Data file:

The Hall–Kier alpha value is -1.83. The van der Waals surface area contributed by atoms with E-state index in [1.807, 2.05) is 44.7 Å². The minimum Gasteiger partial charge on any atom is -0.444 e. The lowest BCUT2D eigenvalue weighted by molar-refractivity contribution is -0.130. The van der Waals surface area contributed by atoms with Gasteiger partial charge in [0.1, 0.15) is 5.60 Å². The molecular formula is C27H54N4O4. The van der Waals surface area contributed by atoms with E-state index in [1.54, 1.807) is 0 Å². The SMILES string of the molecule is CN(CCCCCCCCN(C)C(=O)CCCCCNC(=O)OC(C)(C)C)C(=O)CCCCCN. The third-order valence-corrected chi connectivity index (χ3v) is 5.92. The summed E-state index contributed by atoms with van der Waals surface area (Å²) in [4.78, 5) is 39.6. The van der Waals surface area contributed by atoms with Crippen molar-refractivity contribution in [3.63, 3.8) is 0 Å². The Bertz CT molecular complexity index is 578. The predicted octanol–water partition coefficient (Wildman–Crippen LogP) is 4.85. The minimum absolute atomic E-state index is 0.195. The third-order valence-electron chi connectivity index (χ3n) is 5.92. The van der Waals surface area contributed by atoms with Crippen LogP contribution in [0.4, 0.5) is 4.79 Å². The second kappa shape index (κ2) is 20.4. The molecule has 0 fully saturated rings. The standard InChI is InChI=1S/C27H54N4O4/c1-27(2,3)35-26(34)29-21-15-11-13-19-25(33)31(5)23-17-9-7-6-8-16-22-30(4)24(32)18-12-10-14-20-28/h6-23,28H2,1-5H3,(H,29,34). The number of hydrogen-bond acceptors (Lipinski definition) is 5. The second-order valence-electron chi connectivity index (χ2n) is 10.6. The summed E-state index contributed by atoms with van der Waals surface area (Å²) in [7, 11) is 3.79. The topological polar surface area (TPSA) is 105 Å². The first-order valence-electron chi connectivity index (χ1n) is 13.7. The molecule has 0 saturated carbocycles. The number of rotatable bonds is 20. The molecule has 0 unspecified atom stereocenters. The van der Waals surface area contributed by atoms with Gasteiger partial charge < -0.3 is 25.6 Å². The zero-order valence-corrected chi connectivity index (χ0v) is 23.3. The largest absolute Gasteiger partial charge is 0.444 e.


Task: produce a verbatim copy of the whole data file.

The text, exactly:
The Hall–Kier alpha value is -1.83. The van der Waals surface area contributed by atoms with E-state index in [1.807, 2.05) is 44.7 Å². The minimum Gasteiger partial charge on any atom is -0.444 e. The lowest BCUT2D eigenvalue weighted by molar-refractivity contribution is -0.130. The van der Waals surface area contributed by atoms with Gasteiger partial charge in [0.1, 0.15) is 5.60 Å². The molecular formula is C27H54N4O4. The van der Waals surface area contributed by atoms with E-state index in [1.54, 1.807) is 0 Å². The SMILES string of the molecule is CN(CCCCCCCCN(C)C(=O)CCCCCNC(=O)OC(C)(C)C)C(=O)CCCCCN. The third-order valence-corrected chi connectivity index (χ3v) is 5.92. The summed E-state index contributed by atoms with van der Waals surface area (Å²) in [4.78, 5) is 39.6. The van der Waals surface area contributed by atoms with Crippen molar-refractivity contribution in [3.63, 3.8) is 0 Å². The Bertz CT molecular complexity index is 578. The predicted octanol–water partition coefficient (Wildman–Crippen LogP) is 4.85. The minimum absolute atomic E-state index is 0.195. The third-order valence-electron chi connectivity index (χ3n) is 5.92. The van der Waals surface area contributed by atoms with Crippen LogP contribution in [0.4, 0.5) is 4.79 Å². The second kappa shape index (κ2) is 20.4. The molecule has 0 fully saturated rings. The standard InChI is InChI=1S/C27H54N4O4/c1-27(2,3)35-26(34)29-21-15-11-13-19-25(33)31(5)23-17-9-7-6-8-16-22-30(4)24(32)18-12-10-14-20-28/h6-23,28H2,1-5H3,(H,29,34). The number of hydrogen-bond acceptors (Lipinski definition) is 5. The second-order valence-electron chi connectivity index (χ2n) is 10.6. The summed E-state index contributed by atoms with van der Waals surface area (Å²) in [7, 11) is 3.79. The topological polar surface area (TPSA) is 105 Å². The first-order valence-electron chi connectivity index (χ1n) is 13.7. The molecule has 0 saturated carbocycles. The number of rotatable bonds is 20. The molecule has 0 unspecified atom stereocenters. The van der Waals surface area contributed by atoms with Gasteiger partial charge < -0.3 is 25.6 Å². The zero-order valence-corrected chi connectivity index (χ0v) is 23.3. The largest absolute Gasteiger partial charge is 0.444 e.